The problems associated with BHP’s position that it would withdraw from Canpotex were compounded when the company missed a clear signal from the Saskatchewan government. The day after BHP officials stated their reluctance to join Canpotex, Premier Brad Wall expressed the government’s strong support for Canpotex. The signal was that the government saw potash as a provincial resource that had to be developed in ways that were consistent with the overall fiscal and economic needs of the province. Oblivious to the gathering storm clouds, Billiton proceeded on its assumption that once it owned PCS it would develop the resource in a way that met the company’s objectives, with little concern for the fiscal and economic interests of the province.
In retrospect, the turning point in the ill-fated bid occurred on September 20, about one month after the takeover attempt became public, when Premier Wall had his first face-to-face meeting with BHP’s CEO, Marius Kloppers. The delay in meeting with Wall can be explained by several factors. Kloppers and his team had focused on the federal scene, assuming that the decision on the takeover would be made by Investment Canada and the Prime Minister’s Office. Moreover, the lowball bid of $130 per share infuriated PCS, which launched court action against BHP in the United States and an aggressive campaign against the bid in Canada. Thus, Kloppers and his team were preoccupied by selling its bid proposal to federal officials and PCS shareholders, and they failed to consider the role that might be played by the province.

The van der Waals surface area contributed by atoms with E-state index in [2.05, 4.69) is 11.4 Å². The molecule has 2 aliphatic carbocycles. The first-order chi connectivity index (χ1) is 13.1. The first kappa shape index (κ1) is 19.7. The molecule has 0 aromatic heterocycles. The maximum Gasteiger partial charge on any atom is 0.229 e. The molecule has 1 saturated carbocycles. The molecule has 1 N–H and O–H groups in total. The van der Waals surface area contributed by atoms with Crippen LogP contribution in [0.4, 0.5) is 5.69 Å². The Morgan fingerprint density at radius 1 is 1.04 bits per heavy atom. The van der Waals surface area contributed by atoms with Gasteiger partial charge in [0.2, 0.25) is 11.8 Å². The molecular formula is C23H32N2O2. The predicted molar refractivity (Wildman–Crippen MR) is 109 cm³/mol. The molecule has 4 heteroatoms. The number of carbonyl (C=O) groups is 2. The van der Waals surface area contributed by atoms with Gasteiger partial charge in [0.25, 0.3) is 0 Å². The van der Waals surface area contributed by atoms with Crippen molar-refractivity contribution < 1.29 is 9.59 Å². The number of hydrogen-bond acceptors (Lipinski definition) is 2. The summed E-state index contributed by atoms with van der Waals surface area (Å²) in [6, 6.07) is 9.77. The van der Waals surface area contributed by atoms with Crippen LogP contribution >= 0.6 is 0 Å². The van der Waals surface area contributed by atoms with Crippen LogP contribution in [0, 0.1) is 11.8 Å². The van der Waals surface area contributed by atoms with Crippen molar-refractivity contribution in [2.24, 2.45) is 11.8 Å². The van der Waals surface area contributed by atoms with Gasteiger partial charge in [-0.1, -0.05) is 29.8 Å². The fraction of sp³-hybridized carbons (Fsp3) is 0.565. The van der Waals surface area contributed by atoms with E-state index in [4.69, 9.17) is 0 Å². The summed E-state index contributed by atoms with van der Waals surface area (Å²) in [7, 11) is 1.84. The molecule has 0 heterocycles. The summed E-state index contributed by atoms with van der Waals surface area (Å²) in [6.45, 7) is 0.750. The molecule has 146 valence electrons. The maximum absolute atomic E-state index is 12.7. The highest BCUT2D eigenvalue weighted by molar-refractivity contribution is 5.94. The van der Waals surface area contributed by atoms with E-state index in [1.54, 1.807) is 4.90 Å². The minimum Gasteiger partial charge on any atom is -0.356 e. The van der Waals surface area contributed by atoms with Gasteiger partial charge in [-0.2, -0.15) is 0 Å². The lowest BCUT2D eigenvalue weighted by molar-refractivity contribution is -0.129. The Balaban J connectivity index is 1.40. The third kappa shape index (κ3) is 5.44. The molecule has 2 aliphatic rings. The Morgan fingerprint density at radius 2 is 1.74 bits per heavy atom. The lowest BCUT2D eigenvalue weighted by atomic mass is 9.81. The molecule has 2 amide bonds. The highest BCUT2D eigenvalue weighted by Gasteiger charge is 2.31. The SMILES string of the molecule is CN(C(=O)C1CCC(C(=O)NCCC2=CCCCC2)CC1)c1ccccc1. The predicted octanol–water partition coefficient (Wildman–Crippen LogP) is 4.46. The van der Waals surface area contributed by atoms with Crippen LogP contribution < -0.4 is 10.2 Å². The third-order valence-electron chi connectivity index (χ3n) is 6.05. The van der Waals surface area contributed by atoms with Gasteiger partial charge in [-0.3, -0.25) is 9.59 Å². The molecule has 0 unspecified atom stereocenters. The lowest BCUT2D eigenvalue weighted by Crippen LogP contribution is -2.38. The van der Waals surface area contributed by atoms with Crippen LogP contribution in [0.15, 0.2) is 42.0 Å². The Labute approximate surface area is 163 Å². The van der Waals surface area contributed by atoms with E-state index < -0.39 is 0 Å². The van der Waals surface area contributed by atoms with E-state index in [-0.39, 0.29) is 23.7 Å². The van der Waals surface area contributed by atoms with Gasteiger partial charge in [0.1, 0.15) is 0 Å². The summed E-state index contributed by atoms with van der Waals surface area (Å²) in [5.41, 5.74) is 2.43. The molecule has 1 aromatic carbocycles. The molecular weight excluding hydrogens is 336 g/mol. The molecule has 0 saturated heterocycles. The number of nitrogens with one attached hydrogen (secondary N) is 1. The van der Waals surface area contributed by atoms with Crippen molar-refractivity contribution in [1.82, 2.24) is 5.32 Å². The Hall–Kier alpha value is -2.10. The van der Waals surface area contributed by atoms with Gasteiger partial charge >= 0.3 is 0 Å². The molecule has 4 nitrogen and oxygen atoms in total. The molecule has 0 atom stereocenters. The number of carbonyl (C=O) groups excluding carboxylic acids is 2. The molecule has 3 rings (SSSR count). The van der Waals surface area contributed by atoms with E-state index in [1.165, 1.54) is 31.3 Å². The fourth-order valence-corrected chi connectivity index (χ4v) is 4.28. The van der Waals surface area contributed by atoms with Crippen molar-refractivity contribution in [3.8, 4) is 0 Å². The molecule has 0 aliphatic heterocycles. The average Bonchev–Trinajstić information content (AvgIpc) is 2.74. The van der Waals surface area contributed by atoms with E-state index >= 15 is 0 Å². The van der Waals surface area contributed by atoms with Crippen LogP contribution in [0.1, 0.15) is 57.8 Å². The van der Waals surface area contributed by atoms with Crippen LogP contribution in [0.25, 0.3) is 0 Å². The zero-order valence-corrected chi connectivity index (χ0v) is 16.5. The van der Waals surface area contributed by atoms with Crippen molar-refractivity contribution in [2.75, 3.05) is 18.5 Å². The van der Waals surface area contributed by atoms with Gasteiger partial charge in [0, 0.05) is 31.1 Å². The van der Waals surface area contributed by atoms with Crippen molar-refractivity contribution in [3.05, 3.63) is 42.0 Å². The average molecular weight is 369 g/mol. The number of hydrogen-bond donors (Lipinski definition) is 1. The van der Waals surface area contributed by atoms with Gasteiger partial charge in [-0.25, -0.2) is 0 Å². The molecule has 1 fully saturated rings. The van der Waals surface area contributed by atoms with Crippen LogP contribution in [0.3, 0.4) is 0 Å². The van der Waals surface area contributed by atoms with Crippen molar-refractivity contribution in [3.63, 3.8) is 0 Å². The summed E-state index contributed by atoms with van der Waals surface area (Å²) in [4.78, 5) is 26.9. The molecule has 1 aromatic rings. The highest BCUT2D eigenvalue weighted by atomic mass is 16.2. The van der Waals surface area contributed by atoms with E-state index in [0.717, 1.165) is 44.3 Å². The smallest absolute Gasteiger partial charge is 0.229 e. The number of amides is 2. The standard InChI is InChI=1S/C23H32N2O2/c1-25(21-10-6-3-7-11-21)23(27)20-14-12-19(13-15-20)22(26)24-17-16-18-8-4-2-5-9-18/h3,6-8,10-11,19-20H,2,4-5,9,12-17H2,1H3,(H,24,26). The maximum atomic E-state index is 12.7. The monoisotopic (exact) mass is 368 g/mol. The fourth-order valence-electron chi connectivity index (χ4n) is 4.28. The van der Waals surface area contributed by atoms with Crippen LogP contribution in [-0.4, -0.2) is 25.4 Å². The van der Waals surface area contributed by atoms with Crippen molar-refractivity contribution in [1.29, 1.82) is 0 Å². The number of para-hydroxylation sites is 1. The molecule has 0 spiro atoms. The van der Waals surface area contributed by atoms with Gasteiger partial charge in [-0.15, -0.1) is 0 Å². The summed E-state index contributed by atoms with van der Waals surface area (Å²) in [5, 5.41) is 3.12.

At the September 20 meeting the province needed to get reassurances about the potentially negative fiscal implications of the proposed takeover and it had to find other economic development opportunities that could justify the change in potash ownership. Kloppers was not able to satisfy the province on either count. Hence, after the meeting, the premier stated that he did not believe that the proposed takeover would meet the Investment Canada test of providing a “net benefit.”
In September 2010 the underlying issue was the same as it had been in 1975: differing views of the role of government in the development of Saskatchewan’s resources. In his statements about Canpotex, Kloppers revealed his view that once PCS was purchased, BHP would run the company and develop the resource according to its own corporate interests. Wall, on the other hand, saw potash as a provincial resource that had to be developed in ways that would bring a fair and consistent return to taxpayers and advance the province’s overall economic development objectives.
As the distance between the two sides widened, the premier stated that if the takeover proceeded, the province would consider levying a potash takeover tax that would have the effect of recouping all of the revenue losses projected in the Conference Board study. Out-of-province editorialists and even the Conference Board authors argued that the province could use its extensive powers over natural resources, including levying taxes, to offset any negative impacts of the takeover. This argument was used by many who supported the takeover bid.